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Kevin Feige: ‘It Was Much Too Soon to Recast’ Chadwick Boseman in ‘Black Panther 2’

"The world is still processing the loss of Chad. And [director] Ryan [Coogler] poured that into the story."

BLACK PANTHER, Chadwick Boseman, 2018. © Marvel / © Walt Disney Studios Motion Pictures /Courtesy Everett Collection

“Black Panther”

Walt Disney Co./courtesy Everett / Everett Collection

Chadwick Boseman’s memory lives on in “Black Panther: Wakanda Forever.”

The sequel film, which is set to premiere November 11 in theaters, comes out more than two years after Boseman’s death in August 2020 of colon cancer. Boseman portrayed the titular MCU superhero, King T’Challa. While a fan petition with over 60,000 signatures called on Marvel to honor the late actor and character by recasting the role, Marvel Studios president Kevin Feige addressed why “Wakanda Forever” opted to go without Black Panther altogether.

“It just felt like it was much too soon to recast,” Feige told Empire magazine. “Stan Lee always said that Marvel represents the world outside your window. And we had talked about how, as extraordinary and fantastical as our characters and stories are, there’s a relatable and human element to everything we do. The world is still processing the loss of Chad. And [director] Ryan [Coogler] poured that into the story.”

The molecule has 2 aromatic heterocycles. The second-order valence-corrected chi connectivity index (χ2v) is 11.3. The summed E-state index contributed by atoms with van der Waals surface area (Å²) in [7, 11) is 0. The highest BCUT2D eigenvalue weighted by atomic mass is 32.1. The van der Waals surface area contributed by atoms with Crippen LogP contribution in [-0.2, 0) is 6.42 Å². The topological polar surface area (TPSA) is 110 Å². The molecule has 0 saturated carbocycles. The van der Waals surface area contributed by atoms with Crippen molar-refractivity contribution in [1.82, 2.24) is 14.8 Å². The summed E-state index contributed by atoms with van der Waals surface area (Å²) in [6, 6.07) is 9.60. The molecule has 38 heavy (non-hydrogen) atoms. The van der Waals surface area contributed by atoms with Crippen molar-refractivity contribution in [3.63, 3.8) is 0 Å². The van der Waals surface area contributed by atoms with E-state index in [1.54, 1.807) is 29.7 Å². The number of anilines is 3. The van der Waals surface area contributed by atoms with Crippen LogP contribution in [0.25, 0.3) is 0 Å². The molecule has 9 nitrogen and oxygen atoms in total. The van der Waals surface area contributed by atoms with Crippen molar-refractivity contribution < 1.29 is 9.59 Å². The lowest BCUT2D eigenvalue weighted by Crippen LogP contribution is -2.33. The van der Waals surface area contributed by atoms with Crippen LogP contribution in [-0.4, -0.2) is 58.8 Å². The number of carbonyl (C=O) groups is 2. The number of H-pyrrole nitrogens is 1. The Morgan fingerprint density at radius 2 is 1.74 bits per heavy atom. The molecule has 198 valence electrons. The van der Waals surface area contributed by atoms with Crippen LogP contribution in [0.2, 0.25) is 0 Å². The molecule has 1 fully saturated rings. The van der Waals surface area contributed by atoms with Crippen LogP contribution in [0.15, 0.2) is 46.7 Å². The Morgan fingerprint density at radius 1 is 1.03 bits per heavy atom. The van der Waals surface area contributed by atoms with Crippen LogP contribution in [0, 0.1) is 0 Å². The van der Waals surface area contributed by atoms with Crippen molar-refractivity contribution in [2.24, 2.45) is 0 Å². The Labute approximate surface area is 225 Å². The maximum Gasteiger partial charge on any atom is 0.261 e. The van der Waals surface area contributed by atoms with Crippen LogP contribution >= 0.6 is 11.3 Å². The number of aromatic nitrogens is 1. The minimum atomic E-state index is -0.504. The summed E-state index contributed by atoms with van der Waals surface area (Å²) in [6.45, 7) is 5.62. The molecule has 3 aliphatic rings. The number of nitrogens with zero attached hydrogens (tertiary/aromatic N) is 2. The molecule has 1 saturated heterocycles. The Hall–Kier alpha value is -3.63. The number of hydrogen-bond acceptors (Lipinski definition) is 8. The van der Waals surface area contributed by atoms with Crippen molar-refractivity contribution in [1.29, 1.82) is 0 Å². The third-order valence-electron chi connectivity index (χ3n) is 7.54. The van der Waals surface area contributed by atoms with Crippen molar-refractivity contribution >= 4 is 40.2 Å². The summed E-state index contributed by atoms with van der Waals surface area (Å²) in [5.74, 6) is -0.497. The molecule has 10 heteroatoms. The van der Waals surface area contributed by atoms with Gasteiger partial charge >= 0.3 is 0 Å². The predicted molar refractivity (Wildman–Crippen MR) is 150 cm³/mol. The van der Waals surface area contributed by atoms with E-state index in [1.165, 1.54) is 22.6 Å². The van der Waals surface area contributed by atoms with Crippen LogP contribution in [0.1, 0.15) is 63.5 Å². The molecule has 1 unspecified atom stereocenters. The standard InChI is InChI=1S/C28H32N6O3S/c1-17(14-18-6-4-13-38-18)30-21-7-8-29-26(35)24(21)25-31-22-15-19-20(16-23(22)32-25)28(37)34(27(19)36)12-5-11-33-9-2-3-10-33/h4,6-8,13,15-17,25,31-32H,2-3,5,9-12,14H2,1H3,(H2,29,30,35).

The first trailer for “Wakanda Forever” shows the fictional nation mourning the loss of King T’Challa.

Feige continued, “The conversations were entirely about, yes, ‘What do we do next?’ And how could the legacy of Chadwick — and what he had done to help Wakanda and the Black Panther become these incredible, aspirational, iconic ideas — continue? That’s what it was all about.”

Boseman’s “Black Panther” co-star Lupita Nyong’o told Empire that she had “dread” returning to the “Black Panther” sequel. “Ryan had walked me through what the film was going to be when Chadwick was still alive. And so once we lost him, the thought that we could go on, it was just unfathomable to me,” the Oscar winner said. “[But] what Ryan ended up sharing with me was just so utterly truthful and beautiful. By the end of it, I was in tears.”

Nyong’o added earlier this year that the film feels “spiritually and emotionally correct to do” in the wake of Boseman’s passing. “Hopefully, what I do look forward to, is getting back together and honoring what he started with us and holding his light through it,” Nyong’o said. “Because he left us a lot of light that we’re still going to be bathing in. I know that for sure.”

Director Ryan Coogler previously said that writing “Wakanda Forever” without Boseman in mind was a “profound” experience, while “having to be a part of keeping this project going without this particular person who is like the glue who held it together.”

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